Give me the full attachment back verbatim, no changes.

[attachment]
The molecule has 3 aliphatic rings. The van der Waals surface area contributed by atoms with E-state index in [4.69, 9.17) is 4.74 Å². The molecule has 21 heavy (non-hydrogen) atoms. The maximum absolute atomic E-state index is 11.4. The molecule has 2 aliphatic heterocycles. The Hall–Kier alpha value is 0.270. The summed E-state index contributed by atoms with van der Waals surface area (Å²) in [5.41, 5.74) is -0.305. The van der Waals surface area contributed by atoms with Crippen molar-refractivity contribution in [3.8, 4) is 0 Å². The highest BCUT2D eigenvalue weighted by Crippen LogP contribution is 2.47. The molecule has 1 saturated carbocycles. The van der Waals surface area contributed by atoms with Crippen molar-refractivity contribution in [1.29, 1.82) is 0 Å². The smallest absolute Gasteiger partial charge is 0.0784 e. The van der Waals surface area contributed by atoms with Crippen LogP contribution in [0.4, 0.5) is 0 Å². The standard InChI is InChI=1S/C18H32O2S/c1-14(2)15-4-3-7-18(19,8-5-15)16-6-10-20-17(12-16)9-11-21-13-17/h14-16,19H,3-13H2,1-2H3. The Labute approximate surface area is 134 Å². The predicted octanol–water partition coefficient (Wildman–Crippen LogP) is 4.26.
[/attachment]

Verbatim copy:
The molecule has 3 aliphatic rings. The van der Waals surface area contributed by atoms with E-state index in [4.69, 9.17) is 4.74 Å². The molecule has 21 heavy (non-hydrogen) atoms. The maximum absolute atomic E-state index is 11.4. The molecule has 2 aliphatic heterocycles. The Hall–Kier alpha value is 0.270. The summed E-state index contributed by atoms with van der Waals surface area (Å²) in [5.41, 5.74) is -0.305. The van der Waals surface area contributed by atoms with Crippen molar-refractivity contribution in [3.8, 4) is 0 Å². The highest BCUT2D eigenvalue weighted by Crippen LogP contribution is 2.47. The molecule has 1 saturated carbocycles. The van der Waals surface area contributed by atoms with Crippen molar-refractivity contribution in [1.29, 1.82) is 0 Å². The smallest absolute Gasteiger partial charge is 0.0784 e. The van der Waals surface area contributed by atoms with Crippen LogP contribution in [0.4, 0.5) is 0 Å². The standard InChI is InChI=1S/C18H32O2S/c1-14(2)15-4-3-7-18(19,8-5-15)16-6-10-20-17(12-16)9-11-21-13-17/h14-16,19H,3-13H2,1-2H3. The Labute approximate surface area is 134 Å². The predicted octanol–water partition coefficient (Wildman–Crippen LogP) is 4.26.